I Go Crazy During the Holidays

Let me let you in on a little secret–I love the holidays. For me, the time from Thanksgiving through Christmas all the way to the New Year are a time of family, food, and excess.

I Go Crazy During the Holidays--www.thethreeyearexperiment.com

That’s right, excess. For Thanksgiving, we eat a ton of food. My fridge is packed for weeks afterwards. We don’t just have one pie. We have three or four. We often have two turkeys–one baked and the other fried. Have you never had a friend turkey? They’re beyond delicious. Crispy skin on the outside, juicy on the inside…

I go a little crazy for Christmas. I love to give gifts and I like to give people nice things. I spend tons of money at Christmas and throw frugality out the window during gift-giving. We way surpass the average American’s holiday spending of $800.

In New Hampshire, we have snowy, white Christmases almost every year, and Thanksgivings are chilly and fallish–just as Thanksgiving is supposed to feel. On Thanksgiving weekend, we put up our Christmas tree, pull out our favorite ornaments, and decorate the whole house. Then, at Christmas break, we wear cozy sweaters and overeat for several days. We spend lazy days with family members, playing in the snow, playing board games, opening presents, and listening to too much Johnny Mathis Christmas music (just kidding! There is NO SUCH THING as too much Johnny Mathis Christmas music!).

Christmas hug--www.thethreeyearexperiment.com
This picture of my two boys gets me every time. We took it a few years ago, but it captures what I love the most about Christmas–the time we have together and the love we get to share.

Yes, it’s true. It’s my dirty little secret. I go crazy with my spending during the holidays. But you know what? I love it. I love to spend money on nice things for other people. And believe it or not, I have changed my gift-giving over the years to better match my values–to use money (a little more) wisely, buy higher-quality items you can use every day, and focus less on material goods.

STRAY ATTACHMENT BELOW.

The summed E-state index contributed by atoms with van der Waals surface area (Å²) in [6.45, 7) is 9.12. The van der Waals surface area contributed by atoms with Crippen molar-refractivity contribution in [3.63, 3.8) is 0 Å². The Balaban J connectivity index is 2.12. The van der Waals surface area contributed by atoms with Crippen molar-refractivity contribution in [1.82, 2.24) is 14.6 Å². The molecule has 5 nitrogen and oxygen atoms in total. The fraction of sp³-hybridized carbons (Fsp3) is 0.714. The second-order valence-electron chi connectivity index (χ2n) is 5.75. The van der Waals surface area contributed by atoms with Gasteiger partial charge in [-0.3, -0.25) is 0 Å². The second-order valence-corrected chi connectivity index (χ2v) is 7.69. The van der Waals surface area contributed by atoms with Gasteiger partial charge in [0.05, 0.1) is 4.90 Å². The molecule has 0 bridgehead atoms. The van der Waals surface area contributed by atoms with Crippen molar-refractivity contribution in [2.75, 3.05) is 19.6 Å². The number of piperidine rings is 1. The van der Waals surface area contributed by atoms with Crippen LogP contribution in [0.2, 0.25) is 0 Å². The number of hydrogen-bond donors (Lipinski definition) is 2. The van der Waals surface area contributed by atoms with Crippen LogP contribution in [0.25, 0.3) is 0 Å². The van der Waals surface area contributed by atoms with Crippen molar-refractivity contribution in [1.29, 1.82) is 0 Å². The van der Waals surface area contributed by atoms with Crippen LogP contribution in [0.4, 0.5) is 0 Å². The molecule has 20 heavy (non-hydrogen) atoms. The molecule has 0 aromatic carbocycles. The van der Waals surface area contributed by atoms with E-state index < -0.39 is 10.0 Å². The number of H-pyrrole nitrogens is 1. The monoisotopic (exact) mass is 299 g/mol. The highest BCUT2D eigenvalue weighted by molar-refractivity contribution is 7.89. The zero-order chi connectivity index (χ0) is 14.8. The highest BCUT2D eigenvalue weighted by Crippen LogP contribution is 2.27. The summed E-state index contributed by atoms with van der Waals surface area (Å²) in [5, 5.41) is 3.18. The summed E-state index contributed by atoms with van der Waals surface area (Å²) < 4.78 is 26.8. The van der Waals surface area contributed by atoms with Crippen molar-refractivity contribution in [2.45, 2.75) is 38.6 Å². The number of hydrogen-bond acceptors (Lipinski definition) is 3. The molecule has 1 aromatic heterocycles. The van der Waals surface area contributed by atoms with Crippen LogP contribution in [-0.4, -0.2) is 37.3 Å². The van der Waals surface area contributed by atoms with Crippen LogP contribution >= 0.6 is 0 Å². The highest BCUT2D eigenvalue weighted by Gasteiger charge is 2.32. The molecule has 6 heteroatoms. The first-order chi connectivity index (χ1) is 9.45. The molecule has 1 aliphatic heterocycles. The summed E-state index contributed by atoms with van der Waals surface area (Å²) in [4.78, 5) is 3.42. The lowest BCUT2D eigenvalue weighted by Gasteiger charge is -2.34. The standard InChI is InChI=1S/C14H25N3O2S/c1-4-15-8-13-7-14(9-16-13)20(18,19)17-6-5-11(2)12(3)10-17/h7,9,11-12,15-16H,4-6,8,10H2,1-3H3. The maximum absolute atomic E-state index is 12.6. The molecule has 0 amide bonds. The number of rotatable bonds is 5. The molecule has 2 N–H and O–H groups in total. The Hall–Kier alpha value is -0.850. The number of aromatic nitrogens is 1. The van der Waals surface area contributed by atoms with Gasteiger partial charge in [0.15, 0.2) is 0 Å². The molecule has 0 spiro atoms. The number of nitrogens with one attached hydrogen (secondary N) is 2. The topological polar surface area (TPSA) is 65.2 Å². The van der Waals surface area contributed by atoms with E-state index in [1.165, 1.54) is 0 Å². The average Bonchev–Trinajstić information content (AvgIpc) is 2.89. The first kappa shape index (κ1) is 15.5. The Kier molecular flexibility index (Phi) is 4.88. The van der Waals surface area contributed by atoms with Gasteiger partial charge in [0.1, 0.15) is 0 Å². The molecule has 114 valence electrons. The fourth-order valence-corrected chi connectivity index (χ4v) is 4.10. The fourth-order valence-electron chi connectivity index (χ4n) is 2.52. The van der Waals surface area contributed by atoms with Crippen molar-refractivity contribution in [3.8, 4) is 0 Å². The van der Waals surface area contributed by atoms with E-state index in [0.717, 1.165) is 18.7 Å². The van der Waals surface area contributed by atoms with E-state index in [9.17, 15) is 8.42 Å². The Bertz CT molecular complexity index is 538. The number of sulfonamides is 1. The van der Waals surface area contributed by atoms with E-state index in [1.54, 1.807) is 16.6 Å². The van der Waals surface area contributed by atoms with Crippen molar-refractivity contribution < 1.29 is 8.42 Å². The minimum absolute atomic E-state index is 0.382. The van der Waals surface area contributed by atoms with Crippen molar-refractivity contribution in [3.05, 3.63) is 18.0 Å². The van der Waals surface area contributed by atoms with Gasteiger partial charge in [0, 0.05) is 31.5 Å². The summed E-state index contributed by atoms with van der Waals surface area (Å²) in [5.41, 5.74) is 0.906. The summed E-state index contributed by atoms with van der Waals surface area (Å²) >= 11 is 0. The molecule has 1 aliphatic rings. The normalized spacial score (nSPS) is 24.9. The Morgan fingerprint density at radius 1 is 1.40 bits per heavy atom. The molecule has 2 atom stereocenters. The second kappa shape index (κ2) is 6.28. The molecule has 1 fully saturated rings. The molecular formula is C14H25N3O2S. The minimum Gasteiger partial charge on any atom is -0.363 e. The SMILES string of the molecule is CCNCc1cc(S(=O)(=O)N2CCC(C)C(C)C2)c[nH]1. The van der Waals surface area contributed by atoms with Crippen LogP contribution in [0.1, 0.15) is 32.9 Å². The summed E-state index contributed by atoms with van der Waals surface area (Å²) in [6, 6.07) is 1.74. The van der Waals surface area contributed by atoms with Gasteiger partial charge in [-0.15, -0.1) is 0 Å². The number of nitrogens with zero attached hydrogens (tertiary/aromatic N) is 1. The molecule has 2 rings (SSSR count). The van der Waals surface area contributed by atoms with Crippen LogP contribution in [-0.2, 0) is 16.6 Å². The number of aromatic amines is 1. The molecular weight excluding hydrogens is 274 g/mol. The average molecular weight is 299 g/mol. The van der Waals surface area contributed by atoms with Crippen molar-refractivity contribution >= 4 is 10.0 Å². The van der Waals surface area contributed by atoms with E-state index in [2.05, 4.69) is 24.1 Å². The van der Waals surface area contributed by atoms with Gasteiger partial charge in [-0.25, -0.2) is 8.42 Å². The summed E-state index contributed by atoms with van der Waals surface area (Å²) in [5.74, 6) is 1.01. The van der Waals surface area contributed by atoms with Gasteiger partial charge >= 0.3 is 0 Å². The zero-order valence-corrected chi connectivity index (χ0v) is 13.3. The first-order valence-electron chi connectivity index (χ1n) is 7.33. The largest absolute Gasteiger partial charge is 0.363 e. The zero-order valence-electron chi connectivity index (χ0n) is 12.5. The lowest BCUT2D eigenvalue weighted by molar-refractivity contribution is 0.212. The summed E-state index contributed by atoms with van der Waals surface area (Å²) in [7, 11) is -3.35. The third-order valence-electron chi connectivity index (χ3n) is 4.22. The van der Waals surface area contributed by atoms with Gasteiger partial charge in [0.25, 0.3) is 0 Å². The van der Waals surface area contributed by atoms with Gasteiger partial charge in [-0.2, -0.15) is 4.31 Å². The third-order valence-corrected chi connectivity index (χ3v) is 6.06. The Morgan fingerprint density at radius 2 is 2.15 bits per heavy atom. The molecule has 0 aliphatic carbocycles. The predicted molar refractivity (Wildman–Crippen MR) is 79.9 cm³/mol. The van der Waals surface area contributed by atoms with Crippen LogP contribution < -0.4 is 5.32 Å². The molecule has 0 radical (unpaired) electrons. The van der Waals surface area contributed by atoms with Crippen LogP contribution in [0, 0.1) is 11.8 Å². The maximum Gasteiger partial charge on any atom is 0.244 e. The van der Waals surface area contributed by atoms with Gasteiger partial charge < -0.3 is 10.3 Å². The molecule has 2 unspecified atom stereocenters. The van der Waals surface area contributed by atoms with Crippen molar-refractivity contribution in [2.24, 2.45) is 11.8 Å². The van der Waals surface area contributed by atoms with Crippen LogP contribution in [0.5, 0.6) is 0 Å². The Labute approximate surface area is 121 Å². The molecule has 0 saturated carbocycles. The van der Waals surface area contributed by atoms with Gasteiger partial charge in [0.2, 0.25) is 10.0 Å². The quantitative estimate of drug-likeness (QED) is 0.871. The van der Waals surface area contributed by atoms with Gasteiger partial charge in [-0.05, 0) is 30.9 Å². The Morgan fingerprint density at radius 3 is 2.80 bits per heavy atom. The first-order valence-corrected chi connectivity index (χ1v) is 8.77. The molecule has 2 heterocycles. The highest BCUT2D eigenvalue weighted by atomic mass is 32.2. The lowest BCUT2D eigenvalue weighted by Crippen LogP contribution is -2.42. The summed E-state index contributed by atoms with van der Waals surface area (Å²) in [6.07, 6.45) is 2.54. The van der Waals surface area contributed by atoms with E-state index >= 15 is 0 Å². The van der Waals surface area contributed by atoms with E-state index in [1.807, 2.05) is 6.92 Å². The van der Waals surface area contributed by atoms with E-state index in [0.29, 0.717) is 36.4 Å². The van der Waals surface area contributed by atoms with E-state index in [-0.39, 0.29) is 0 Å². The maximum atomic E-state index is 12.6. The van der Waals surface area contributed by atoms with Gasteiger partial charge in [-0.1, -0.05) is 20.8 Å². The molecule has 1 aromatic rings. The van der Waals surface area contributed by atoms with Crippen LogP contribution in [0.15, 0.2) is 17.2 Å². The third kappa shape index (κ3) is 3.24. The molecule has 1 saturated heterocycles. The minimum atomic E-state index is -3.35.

For example, in 2008, when we started our get-out-of-debt journey, we realized how much money we were wasting by buying excessive toys for our son–that he didn’t even want. He was overwhelmed on Christmas Day, and afterwards, we ended up donating or throwing out many of the things we bought. So, we adopted our “Santa Gives Three” rule to focus on less higher-quality gifts. Continue reading “I Go Crazy During the Holidays”

Goal Setting, Rat Racers, and Happiness: What’s the Magic Balance?

Goals are great, right? They help us focus, give us purpose, and give us something to work for. But, there can be a dark underbelly of too much goal setting.

When you set a goal in your life, especially a goal for financial independence, it’s easy to let it take over your life. Sometimes, we get so caught up in what’s next that we forget about what’s now. We’re so focused on our future happiness (because why else are we setting the goal, after all?) that we forget about our present happiness. So what’s the magic balance?

Goal Setting, Rat Racers, and Happiness: What's the Magic Balance?--www.thethreeyearexperiment.com

I read a book this weekend that brought the idea of getting too caught up in the future into clear focus.

The author, Tal Ben-Shahar, who wrote the book Happier, has come up with a quadrant of four archetypes for how people approach happiness.

Hedonists

Some people enjoy the present, to their future detriment. They live for the moment, indulging in rich food and drink that will later cause weight gain and fatigue. They engage in behaviors that bring them pleasure now, like watching TV, with little regard to future costs, like not having their work done. These people he calls Hedonists.